NEWCASTLE-UPON-TYNE, England — As he walked out of the tunnel and onto the field at St. James’ Park, Eddie Howe paused for a beat. Much of the time, Newcastle United’s manager makes a conscious effort to maintain the distance between himself and the effects of his work. It is a natural instinct, a self-defense mechanism.
But for once, Howe could not stop himself from taking in the tableau. All around him, the steep banks of seats were filled with striped black-and-white flags. In the Gallowgate, the grandstand that serves as the stadium’s heart and lungs, there were banners for heroes current and past.
“A lot of the time, you do separate yourself from some of the feeling around the city,” Howe reflected a couple of hours later. “But it’s good to get an idea of what it means. The view of the stadium, all of the scarves and the flags: It is an incredible place to play.”
In recent years, that has not always been the case. For more than a decade, as it bristled under the unpopular and at times deliberately provocative ownership of the British sportswear tycoon Mike Ashley, St. James’ Park stewed in melancholy and resentment and despair.
The contrast, these days, is stark. Newcastle has the distinct air of a club going places: possibly to Europe, and the Champions League, by the end of the season; and, more immediately, to Wembley, to face Manchester United in Sunday’s league cup final.
On the bitingly cold night in January when Howe’s team confirmed its place in that showpiece, the club unveiled to the crowd Anthony Gordon, a winger acquired from Everton for more than $45 million a couple of days earlier. Clutching a Newcastle scarf and blinking under the floodlights, he seemed just a little taken aback by the fervor of his greeting.
Gordon is just the latest in a string of a dozen or so new signings added to the squad at considerable expense in the past year, but that recruitment drive is not the only explanation for Newcastle’s rise.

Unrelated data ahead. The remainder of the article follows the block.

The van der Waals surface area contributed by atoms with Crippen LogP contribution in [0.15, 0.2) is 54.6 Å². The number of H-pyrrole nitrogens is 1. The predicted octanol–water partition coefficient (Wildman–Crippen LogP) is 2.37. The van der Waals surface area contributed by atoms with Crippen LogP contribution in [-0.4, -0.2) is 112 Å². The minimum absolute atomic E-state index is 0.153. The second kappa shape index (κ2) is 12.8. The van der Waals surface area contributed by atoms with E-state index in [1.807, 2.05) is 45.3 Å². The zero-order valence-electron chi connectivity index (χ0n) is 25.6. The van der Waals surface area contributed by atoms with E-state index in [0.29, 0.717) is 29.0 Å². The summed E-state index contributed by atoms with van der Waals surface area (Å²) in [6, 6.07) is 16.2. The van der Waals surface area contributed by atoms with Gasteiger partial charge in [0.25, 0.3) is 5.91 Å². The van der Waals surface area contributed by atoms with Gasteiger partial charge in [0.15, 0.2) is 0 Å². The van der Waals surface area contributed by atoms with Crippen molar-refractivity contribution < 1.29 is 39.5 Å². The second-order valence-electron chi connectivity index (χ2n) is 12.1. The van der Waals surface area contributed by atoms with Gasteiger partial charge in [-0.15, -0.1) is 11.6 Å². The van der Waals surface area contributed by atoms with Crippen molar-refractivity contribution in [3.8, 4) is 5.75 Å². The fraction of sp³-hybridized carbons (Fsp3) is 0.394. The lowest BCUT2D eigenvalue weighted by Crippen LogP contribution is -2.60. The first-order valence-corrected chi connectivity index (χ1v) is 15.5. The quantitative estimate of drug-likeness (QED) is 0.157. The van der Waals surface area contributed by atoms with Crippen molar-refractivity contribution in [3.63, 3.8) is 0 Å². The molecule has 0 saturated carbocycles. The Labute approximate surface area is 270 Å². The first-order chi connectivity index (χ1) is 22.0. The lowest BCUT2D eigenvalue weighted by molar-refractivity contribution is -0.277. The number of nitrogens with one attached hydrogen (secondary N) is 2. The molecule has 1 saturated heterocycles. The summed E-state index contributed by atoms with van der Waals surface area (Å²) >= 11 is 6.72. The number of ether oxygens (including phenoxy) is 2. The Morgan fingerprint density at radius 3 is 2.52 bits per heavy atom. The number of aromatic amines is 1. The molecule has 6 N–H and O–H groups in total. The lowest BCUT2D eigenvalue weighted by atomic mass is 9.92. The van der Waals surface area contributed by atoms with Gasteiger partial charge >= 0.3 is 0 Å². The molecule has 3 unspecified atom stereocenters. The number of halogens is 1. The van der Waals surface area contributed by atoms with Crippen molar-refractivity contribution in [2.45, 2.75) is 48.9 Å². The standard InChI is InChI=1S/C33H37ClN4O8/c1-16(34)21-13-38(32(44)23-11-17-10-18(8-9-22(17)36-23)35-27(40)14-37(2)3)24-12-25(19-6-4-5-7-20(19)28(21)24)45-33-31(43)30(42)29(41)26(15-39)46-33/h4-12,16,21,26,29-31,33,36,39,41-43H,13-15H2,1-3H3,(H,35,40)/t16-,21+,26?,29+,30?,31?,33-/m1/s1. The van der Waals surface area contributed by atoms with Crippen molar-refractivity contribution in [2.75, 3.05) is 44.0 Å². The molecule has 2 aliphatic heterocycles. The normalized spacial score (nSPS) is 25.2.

Howe has also reinvented or repurposed many of the players he found when he first arrived: Joelinton, a misfiring forward turned into an all-action midfielder; Sean Longstaff, an academy product given a second chance; and, most spectacularly, Miguel Almirón, an eager but mercurial winger who suddenly, on either side of the World Cup, decided to be the Premier League’s deadliest finisher.
That all have flourished, unexpectedly, under Howe has burnished Newcastle’s underdog sheen, one that fits neatly with the club’s and the city’s sense of itself. There is something inherently romantic about the restoration of Newcastle. In one light, it is a rare and precious feel-good story for English soccer. The problem is that, in another, it really isn’t.
Every couple of minutes, Bill Corcoran has to put the brakes on his train of thought to engage another fan wanting to throw a some coins or a folded bank note into his collection bucket. A volunteer for Newcastle’s West End Foodbank, Corcoran greets them all like old friends.
He chews the fat with each of them about the evening’s game. Only lowly Southampton, bottom of the Premier League and on the verge of firing its coach for the second time this season, stood in between Newcastle and Wembley. Most of the fans, though, seem suspicious of this state of affairs. A twist, they assume, is coming. Loving a team and trusting it are very different things.
In between, without missing a beat, Corcoran returns to the subject at hand. Or, rather, subjects: At various points, he sweeps in the Tasmanian genocide of the 1820s, the relative merits of freeing Julian Assange, the Irish famine and the history of the Mikasa, a 20th-century Japanese battleship. This is not traditional pregame chatter.